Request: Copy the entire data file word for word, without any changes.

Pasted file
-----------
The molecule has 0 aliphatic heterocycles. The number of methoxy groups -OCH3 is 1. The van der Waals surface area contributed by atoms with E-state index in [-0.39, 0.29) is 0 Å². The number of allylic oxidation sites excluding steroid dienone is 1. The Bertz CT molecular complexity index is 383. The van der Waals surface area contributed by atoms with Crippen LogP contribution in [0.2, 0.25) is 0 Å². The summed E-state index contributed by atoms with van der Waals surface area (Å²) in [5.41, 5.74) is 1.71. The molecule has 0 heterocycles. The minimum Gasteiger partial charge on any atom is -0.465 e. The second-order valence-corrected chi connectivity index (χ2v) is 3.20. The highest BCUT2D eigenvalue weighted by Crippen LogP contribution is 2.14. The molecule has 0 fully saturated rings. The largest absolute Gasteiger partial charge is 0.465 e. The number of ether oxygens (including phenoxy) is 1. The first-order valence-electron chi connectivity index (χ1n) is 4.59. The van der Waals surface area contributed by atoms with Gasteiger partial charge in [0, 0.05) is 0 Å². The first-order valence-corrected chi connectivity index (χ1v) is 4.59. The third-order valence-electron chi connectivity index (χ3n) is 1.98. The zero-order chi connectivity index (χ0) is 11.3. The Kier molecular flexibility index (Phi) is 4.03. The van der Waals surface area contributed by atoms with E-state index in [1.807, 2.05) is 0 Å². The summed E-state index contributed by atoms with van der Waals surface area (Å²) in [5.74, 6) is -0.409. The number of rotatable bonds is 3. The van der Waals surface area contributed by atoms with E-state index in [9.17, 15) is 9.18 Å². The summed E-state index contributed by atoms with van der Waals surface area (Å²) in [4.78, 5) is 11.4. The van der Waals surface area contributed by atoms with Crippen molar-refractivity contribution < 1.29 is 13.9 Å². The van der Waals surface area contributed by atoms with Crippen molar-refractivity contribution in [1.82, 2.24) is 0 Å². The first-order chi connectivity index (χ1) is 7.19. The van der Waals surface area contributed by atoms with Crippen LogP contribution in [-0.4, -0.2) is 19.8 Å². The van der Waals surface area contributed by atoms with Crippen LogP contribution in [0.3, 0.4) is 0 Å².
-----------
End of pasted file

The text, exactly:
The molecule has 0 aliphatic heterocycles. The number of methoxy groups -OCH3 is 1. The van der Waals surface area contributed by atoms with E-state index in [-0.39, 0.29) is 0 Å². The number of allylic oxidation sites excluding steroid dienone is 1. The Bertz CT molecular complexity index is 383. The van der Waals surface area contributed by atoms with Crippen LogP contribution in [0.2, 0.25) is 0 Å². The summed E-state index contributed by atoms with van der Waals surface area (Å²) in [5.41, 5.74) is 1.71. The molecule has 0 heterocycles. The minimum Gasteiger partial charge on any atom is -0.465 e. The second-order valence-corrected chi connectivity index (χ2v) is 3.20. The highest BCUT2D eigenvalue weighted by Crippen LogP contribution is 2.14. The molecule has 0 fully saturated rings. The largest absolute Gasteiger partial charge is 0.465 e. The number of ether oxygens (including phenoxy) is 1. The first-order valence-electron chi connectivity index (χ1n) is 4.59. The van der Waals surface area contributed by atoms with Gasteiger partial charge in [0, 0.05) is 0 Å². The first-order valence-corrected chi connectivity index (χ1v) is 4.59. The third-order valence-electron chi connectivity index (χ3n) is 1.98. The zero-order chi connectivity index (χ0) is 11.3. The Kier molecular flexibility index (Phi) is 4.03. The van der Waals surface area contributed by atoms with E-state index in [1.807, 2.05) is 0 Å². The summed E-state index contributed by atoms with van der Waals surface area (Å²) in [5.74, 6) is -0.409. The number of rotatable bonds is 3. The van der Waals surface area contributed by atoms with E-state index in [9.17, 15) is 9.18 Å². The summed E-state index contributed by atoms with van der Waals surface area (Å²) in [4.78, 5) is 11.4. The van der Waals surface area contributed by atoms with Crippen molar-refractivity contribution < 1.29 is 13.9 Å². The van der Waals surface area contributed by atoms with Crippen molar-refractivity contribution in [1.82, 2.24) is 0 Å². The first-order chi connectivity index (χ1) is 7.19. The van der Waals surface area contributed by atoms with Crippen LogP contribution in [-0.4, -0.2) is 19.8 Å². The van der Waals surface area contributed by atoms with Crippen LogP contribution in [0.3, 0.4) is 0 Å².